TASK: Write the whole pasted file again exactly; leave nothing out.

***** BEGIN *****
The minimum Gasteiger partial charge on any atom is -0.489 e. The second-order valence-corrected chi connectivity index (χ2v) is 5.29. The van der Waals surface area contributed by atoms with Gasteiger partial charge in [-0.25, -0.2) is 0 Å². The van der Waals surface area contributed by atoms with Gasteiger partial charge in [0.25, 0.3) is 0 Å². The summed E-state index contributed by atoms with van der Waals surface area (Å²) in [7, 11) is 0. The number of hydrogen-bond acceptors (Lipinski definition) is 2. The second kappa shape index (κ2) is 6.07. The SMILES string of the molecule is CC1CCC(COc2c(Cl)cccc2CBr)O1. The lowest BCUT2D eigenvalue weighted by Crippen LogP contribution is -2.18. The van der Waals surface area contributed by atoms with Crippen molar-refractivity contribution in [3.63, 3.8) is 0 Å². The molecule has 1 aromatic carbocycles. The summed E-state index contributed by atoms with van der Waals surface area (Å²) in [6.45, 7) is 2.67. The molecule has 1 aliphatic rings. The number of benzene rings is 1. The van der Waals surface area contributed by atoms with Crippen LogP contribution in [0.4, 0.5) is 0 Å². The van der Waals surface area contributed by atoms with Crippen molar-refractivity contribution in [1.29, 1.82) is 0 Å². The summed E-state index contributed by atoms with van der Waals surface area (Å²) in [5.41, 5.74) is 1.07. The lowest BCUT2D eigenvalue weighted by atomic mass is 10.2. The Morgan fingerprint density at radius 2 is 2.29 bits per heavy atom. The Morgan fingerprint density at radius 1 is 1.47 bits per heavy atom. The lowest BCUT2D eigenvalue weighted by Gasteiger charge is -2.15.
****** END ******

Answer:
The minimum Gasteiger partial charge on any atom is -0.489 e. The second-order valence-corrected chi connectivity index (χ2v) is 5.29. The van der Waals surface area contributed by atoms with Gasteiger partial charge in [-0.25, -0.2) is 0 Å². The van der Waals surface area contributed by atoms with Gasteiger partial charge in [0.25, 0.3) is 0 Å². The summed E-state index contributed by atoms with van der Waals surface area (Å²) in [7, 11) is 0. The number of hydrogen-bond acceptors (Lipinski definition) is 2. The second kappa shape index (κ2) is 6.07. The SMILES string of the molecule is CC1CCC(COc2c(Cl)cccc2CBr)O1. The lowest BCUT2D eigenvalue weighted by Crippen LogP contribution is -2.18. The van der Waals surface area contributed by atoms with Crippen molar-refractivity contribution in [3.63, 3.8) is 0 Å². The molecule has 1 aromatic carbocycles. The summed E-state index contributed by atoms with van der Waals surface area (Å²) in [6.45, 7) is 2.67. The molecule has 1 aliphatic rings. The number of benzene rings is 1. The van der Waals surface area contributed by atoms with Crippen LogP contribution in [0.4, 0.5) is 0 Å². The van der Waals surface area contributed by atoms with Crippen molar-refractivity contribution in [1.29, 1.82) is 0 Å². The summed E-state index contributed by atoms with van der Waals surface area (Å²) in [5.41, 5.74) is 1.07. The lowest BCUT2D eigenvalue weighted by atomic mass is 10.2. The Morgan fingerprint density at radius 2 is 2.29 bits per heavy atom. The Morgan fingerprint density at radius 1 is 1.47 bits per heavy atom. The lowest BCUT2D eigenvalue weighted by Gasteiger charge is -2.15.